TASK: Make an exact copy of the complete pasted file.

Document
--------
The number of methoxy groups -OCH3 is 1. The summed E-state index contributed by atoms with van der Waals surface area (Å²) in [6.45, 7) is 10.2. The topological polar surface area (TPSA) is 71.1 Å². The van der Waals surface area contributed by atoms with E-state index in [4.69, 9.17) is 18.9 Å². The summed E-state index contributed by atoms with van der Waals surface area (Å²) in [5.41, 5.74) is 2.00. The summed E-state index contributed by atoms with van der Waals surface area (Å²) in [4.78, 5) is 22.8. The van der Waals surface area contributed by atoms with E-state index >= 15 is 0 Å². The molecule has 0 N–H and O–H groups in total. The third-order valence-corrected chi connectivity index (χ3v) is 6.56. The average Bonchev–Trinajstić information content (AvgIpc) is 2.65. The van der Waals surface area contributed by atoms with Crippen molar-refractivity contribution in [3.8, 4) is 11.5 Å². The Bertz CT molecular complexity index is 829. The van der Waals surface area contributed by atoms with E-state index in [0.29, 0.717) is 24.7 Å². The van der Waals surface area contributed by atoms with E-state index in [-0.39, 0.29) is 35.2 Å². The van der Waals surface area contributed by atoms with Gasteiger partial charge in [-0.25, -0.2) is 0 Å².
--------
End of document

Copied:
The number of methoxy groups -OCH3 is 1. The summed E-state index contributed by atoms with van der Waals surface area (Å²) in [6.45, 7) is 10.2. The topological polar surface area (TPSA) is 71.1 Å². The van der Waals surface area contributed by atoms with E-state index in [4.69, 9.17) is 18.9 Å². The summed E-state index contributed by atoms with van der Waals surface area (Å²) in [5.41, 5.74) is 2.00. The summed E-state index contributed by atoms with van der Waals surface area (Å²) in [4.78, 5) is 22.8. The van der Waals surface area contributed by atoms with E-state index >= 15 is 0 Å². The molecule has 0 N–H and O–H groups in total. The third-order valence-corrected chi connectivity index (χ3v) is 6.56. The average Bonchev–Trinajstić information content (AvgIpc) is 2.65. The van der Waals surface area contributed by atoms with Crippen molar-refractivity contribution in [3.8, 4) is 11.5 Å². The Bertz CT molecular complexity index is 829. The van der Waals surface area contributed by atoms with E-state index in [0.29, 0.717) is 24.7 Å². The van der Waals surface area contributed by atoms with E-state index in [-0.39, 0.29) is 35.2 Å². The van der Waals surface area contributed by atoms with Gasteiger partial charge in [-0.25, -0.2) is 0 Å².